Bosses issued a denial after Grant had told the Leveson Inquiry of his suspicions about a story published four years ago.
A spokesman for the newspaper said information had come from a freelance journalist who had spoken to a “source”.
Grant told Lord Justice Leveson about the “bizarre, left field” story and said that he would “love to hear the [Mail on Sunday’s] explanation”.
He said he had not made the allegation in public before but said he had been preparing documents and going through his “trials and tribulations” when the “penny dropped”.
Grant said that the story claimed that his relationship with then girlfriend Jemima Khan was on the rocks because of his “late night phone calls with a plummy-voiced studio executive”.
He said the story was untrue and he had not been able to think “for the life of me” what the source of the story could be.
The only explanation he could think of was that messages had been left on his phone by an executive’s assistant, who had a voice which could be described as “plummy”.
The paper’s spokesman said: “The Mail on Sunday utterly refutes Hugh Grant’s claim that they got any story as a result of phone hacking.
“In fact in the case of the story Mr Grant refers to, the information came from a freelance journalist who had been told by a source who was regularly speaking to Jemima Khan.”
In April 2007, Grant accepted undisclosed libel damages over claims that his relationship with Khan was destroyed by a flirtation with a film executive — and his conduct over Liz Hurley’s wedding.
The settlement of Grant’s legal actions over articles in the Mail on Sunday and the Daily Mail in February 2007 was announced at the High Court in London.
Grant’s solicitor said the damages would be donated to the Marie Curie Cancer Care charity.
He said the first article — Hugh, Drew and the Jealousy of Jemima — alleged that Grant, while in a relationship with Khan, was conducting a flirtation with a female senior Warner Bros executive.
Smith said that Grant did not know of a woman from Warner Bros matching this description, let alone that he was conducting a flirtation with her. As far as he was aware, she simply did not exist.
After that hearing, Grant said: “I took this action because I was tired of the Daily Mail and Mail on Sunday papers publishing almost entirely fictional articles about my private life for their own financial gain.
“I’m also hoping that this statement in court might remind people that the so-called ‘close friends’ or ‘close sources’ on which these stories claim to be based almost never exist.”
Grant said journalists were “entitled to their opinion” but hit out at “lazy reporting”.
The actor said he did not want to see the end of popular print journalism and sought to protect the British instinct to be “sceptical, irreverent, difficult and to take the piss”.
But he went on: “There has been a section of our press that has been allowed to become toxic over the last 20 or 30 years, its main tactic being bullying and intimidation and blackmail.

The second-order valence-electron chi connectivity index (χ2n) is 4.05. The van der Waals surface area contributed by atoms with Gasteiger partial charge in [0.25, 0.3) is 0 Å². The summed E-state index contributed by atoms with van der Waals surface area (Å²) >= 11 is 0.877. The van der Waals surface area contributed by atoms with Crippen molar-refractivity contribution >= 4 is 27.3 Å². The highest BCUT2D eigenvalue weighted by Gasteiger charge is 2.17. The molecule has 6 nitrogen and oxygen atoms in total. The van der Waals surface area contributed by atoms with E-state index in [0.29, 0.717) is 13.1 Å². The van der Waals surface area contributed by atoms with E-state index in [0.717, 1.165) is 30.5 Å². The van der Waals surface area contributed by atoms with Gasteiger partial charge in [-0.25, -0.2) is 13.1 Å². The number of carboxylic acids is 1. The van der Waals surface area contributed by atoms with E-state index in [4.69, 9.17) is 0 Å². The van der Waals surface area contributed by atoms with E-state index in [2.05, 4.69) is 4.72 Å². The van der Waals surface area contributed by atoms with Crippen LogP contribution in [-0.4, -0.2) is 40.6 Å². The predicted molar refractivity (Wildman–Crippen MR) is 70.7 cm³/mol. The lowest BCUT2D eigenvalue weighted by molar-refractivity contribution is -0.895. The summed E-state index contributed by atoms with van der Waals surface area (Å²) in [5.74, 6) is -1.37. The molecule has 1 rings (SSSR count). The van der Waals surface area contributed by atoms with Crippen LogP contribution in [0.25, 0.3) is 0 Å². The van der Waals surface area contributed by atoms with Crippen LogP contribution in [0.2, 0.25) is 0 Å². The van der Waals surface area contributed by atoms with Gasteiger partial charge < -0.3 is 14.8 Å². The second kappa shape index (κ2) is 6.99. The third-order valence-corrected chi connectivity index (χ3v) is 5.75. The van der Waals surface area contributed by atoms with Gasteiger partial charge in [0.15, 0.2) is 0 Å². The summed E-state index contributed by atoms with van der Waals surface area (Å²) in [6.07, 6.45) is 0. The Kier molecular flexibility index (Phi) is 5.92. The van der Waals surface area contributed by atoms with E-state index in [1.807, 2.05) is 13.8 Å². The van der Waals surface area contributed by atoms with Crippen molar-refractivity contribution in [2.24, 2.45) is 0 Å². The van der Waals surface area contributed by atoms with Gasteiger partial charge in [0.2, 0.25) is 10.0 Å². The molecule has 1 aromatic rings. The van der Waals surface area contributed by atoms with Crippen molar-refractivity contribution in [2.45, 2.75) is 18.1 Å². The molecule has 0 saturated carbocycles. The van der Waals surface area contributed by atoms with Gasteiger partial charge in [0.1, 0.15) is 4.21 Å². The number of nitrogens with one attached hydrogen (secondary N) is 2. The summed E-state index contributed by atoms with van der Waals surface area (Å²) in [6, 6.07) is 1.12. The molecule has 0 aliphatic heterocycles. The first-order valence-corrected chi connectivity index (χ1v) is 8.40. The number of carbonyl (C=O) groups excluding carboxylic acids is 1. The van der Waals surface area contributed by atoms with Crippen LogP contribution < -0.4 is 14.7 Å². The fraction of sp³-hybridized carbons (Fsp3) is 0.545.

“I think that that needs a lot of courage to stand up to, and I think this country’s had a historically good record standing up to bullies. I think it’s time this country found the courage to stand up to this bully now,” the actor added.
Meanwhile private detective Glenn Mulcaire last night denied deleting messages from Milly Dowler’s phone as the murdered schoolgirl’s parents spoke of their agony over the hacking scandal.
The investigator is accused of illegally accessing the teenager’s voicemails after she went missing in 2002 but his solicitor said he had “no reason” to erase any of them.
Milly’s mother Sally told the Leveson Inquiry that she did not sleep for three nights after police told her Mulcaire had hacked her daughter’s phone.
The private detective’s solicitor, Sarah Webb, said Mulcaire had expressed his “sincere personal sympathy’ for the Dowlers but could not say much because of the ongoing police investigation into hacking.
“He confirms that he did not delete messages and had no reason to do so,” she added. Sally Dowler told the inquiry of her and her husband Bob’s joy when they were given false hope that Milly was still alive after someone — identified at the hearing as Mulcaire — deleted voicemails.
She rang her 13-year-old daughter’s mobile phone repeatedly in the weeks after she vanished, leaving messages for her until the mailbox became full and it switched to a recording.
Dowler kept calling Milly’s number and felt elation when she got through to her recorded greeting.
She told the inquiry: “I rang her phone. It clicked through onto her voicemail, so I heard her voice and it was just like, ‘she’s picked up her voicemail, Bob, she’s alive!’ “When we were told about the hacking, that’s the first thing I thought.”
Sally Dowler described the moment, just before the start of the trial of the serial killer accused of Milly’s murder, when police told her and her husband that Mulcaire was commissioned by the News of the World to hack their daughter’s phone.
“As soon as I was told it was about phone hacking, literally I didn’t sleep for about three nights because you replay everything in your mind and just think, ‘oh, that makes sense now, that makes sense’,” she said.
Mulcaire was jailed along with the News of the World’s former royal editor Clive Goodman in January 2007 after they admitted to intercepting voicemail messages left on phones belonging to royal aides.
Prime Minister David Cameron set up the Leveson Inquiry in July in response to the revelation that the News of the World commissioned Mulcaire to hack Milly’s phone.
The first part of the inquiry is looking at the culture, practices and ethics of the press in general.
The second part, looking at the extent of unlawful activities by journalists, will not begin until detectives have completed their investigation and prosecutions have concluded.